|c. 800 CE–present (almost extinct)|
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|The Brahmic script and its descendants|
The Śāradā, Sarada or Sharada script is an abugida writing system of the Brahmic family of scripts. The script was in widespread use between the 8th and 12th centuries in the northwestern parts of India (in Kashmir and neighbouring areas), for writing Sanskrit and Kashmiri. The Gurmukhī script was developed from Śāradā. Originally more widespread, its use became later restricted to Kashmir, and it is now rarely used except by the Kashmiri Pandit community for religious purposes.
Sharada was in use in large areas of South Asia, including Kashmir, Punjab, and Afghanistan, but its use later became restricted to Kashmir where the script is considered sacred by some Hindus. It is named after the Goddess Śāradā, (another name for Saraswati, the goddess of learing), the patron deity of Kashmir valley.
The Bakhshali manuscript uses an early stage of the Sharada script. The Sharda script was used in Afghanistan as well as in the Himachal region in India. In Afghanistan, the Kabul Ganesh has a 6th century Proto-Sharda inscription mentioning king Khingala.[clarification needed] At the historic Markula Devi Temple, the goddess Mahishamardini has a Sharada inscription of 1569AD.
Independent vowel signs
Dependent vowel signs
The Unicode block for Śāradā script, called Sharada, is U+11180–U+111DF:
Official Unicode Consortium code chart (PDF)
- Lipi – writing scripts in Buddhist, Hindu and Jaina texts
- Sharada Peeth in Kashmir
- Sharada (disambiguation)
- Selin, Helaine (2008). Encyclopaedia of the History of Science, Technology, and Medicine in Non-Western Cultures. Springer Science & Business Media. p. Bakhshali Manuscript entry. Bibcode:2008ehst.book.....S. ISBN 9781402045592.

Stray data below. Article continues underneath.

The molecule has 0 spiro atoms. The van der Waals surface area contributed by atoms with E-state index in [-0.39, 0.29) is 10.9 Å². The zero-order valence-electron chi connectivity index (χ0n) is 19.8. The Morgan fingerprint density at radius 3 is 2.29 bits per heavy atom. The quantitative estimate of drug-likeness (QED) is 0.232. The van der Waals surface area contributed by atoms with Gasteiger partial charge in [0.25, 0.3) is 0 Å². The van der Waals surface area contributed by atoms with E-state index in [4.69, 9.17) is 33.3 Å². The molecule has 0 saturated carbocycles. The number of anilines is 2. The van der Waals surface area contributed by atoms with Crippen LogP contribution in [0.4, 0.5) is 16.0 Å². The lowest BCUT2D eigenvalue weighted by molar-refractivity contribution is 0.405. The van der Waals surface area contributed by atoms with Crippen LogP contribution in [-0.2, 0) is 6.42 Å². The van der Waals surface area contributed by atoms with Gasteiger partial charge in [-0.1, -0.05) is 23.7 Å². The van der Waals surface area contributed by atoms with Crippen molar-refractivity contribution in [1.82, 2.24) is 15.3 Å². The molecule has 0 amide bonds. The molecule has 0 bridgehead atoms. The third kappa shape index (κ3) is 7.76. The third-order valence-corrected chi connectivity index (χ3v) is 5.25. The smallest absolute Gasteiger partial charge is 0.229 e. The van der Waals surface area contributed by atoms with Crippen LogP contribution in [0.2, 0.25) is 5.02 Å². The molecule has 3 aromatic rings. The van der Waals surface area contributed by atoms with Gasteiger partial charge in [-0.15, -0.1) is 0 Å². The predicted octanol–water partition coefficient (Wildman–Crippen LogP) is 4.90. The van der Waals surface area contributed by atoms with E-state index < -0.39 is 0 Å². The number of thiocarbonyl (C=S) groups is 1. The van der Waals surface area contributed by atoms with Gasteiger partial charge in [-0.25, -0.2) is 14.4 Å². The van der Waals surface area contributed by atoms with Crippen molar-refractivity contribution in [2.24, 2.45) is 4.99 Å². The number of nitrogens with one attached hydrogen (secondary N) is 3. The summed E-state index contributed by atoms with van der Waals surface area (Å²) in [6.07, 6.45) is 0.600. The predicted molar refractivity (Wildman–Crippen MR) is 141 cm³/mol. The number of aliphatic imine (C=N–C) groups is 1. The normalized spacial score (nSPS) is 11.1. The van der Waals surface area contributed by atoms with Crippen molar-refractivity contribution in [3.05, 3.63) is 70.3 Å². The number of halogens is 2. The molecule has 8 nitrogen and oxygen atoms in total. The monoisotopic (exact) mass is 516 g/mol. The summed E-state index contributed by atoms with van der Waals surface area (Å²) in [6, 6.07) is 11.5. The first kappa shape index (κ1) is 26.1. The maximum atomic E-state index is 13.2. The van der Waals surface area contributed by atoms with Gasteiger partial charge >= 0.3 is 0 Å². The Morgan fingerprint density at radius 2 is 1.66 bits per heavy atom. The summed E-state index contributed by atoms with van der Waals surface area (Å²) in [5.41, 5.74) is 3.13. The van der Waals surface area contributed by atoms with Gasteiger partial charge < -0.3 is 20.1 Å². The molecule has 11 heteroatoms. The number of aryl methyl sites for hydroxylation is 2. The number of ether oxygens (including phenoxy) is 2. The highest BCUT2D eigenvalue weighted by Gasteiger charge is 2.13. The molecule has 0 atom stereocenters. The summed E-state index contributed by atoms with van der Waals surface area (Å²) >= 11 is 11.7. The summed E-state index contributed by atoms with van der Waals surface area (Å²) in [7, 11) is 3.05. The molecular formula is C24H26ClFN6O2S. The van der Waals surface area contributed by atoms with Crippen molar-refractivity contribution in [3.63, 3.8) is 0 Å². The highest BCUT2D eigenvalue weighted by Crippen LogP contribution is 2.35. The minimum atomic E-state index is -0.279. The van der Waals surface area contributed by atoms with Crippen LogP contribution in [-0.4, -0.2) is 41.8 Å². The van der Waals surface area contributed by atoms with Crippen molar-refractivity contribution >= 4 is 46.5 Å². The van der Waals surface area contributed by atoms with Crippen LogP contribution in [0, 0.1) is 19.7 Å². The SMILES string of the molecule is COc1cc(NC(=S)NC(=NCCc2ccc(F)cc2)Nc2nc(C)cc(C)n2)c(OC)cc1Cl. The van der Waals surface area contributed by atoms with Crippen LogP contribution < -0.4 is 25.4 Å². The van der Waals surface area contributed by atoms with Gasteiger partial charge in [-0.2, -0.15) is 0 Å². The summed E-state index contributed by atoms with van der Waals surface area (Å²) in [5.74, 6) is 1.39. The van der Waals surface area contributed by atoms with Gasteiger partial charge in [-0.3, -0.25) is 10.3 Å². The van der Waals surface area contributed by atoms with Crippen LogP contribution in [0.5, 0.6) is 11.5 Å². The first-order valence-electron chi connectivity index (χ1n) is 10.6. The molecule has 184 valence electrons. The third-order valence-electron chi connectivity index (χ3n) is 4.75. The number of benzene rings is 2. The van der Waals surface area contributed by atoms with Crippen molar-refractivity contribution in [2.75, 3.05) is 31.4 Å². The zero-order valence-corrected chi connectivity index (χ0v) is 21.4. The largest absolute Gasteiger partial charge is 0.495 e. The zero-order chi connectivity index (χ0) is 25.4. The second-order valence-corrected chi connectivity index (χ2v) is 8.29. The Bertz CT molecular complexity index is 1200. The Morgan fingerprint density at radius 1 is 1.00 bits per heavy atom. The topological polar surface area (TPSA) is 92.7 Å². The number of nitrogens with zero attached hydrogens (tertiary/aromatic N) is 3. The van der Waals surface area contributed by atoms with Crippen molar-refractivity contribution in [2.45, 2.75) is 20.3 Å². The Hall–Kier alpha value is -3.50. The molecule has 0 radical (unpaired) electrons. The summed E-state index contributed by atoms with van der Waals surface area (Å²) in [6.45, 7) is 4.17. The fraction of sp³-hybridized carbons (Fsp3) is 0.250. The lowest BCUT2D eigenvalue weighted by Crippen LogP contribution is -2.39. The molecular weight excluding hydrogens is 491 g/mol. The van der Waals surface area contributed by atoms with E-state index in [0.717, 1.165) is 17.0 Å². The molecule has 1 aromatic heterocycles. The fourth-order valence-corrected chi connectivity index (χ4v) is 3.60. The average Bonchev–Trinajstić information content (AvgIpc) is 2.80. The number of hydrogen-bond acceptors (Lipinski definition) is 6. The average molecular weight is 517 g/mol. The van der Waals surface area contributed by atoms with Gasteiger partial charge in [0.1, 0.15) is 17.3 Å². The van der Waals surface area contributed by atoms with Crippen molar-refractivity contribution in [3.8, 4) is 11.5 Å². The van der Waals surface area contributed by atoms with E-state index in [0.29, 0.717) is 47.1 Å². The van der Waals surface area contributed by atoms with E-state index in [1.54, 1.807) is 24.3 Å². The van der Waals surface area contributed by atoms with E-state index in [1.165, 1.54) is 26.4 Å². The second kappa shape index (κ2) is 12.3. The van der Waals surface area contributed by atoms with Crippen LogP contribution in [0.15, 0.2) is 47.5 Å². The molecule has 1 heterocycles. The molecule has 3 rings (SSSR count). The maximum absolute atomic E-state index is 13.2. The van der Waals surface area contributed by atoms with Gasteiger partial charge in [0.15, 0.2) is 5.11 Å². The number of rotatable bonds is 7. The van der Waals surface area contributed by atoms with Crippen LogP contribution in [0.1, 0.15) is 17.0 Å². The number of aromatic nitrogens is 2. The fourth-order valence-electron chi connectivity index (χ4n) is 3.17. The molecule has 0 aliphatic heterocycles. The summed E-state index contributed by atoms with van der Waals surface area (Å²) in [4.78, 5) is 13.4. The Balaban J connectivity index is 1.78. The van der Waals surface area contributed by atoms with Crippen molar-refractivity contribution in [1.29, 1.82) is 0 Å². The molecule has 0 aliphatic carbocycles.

- Singh, Upinder (2008). A History of Ancient and Early Medieval India: From the Stone Age to the 12th Century. Pearson Education India. p. 43. ISBN 9788131711200.
- Sir George Grierson. (1916). "On the Sharada Alphabet". Journal of the Royal Asiatic Society, 17.
- For photograph of statue and details of inscription, see: Dhavalikar, M. K., "Gaņeśa: Myth and Reality", in: Brown 1991, pp. 50,63.
- "Pandits to visit Sharda temple". The Hindu. 17 May 2006. Retrieved 13 August 2012.
- From Persepolis to the Punjab: Exploring Ancient Iran, Afghanistan and Pakistan, Elizabeth Errington, Vesta Sarkhosh Curtis, British Museum Press, 2007 p. 96
- Observations on the Architecture and on a Carved Wooden Door of the Temple of Mirkulā Devī at Udaipur, Himachal Pradesh, Francesco Noci, East and West, Vol. 44, No. 1 (March 1994), pp. 99-114
- Pandey, Anshuman (2009-08-05). "L2/09-074R2: Proposal to encode the Sharada Script in ISO/IEC 10646" (PDF).
- Saerji. (2009). Śāradā script: Akṣara List of the Manuscript of Abhidharmadīpa (ca. the 11th Century). Research Institute of Sanskrit Manuscripts & Buddhist Literature, Peking University.
- Download Noto Sans Sharada, a Sharada font by Google.
- Prevalence of the Śāradā Script in Afghanistan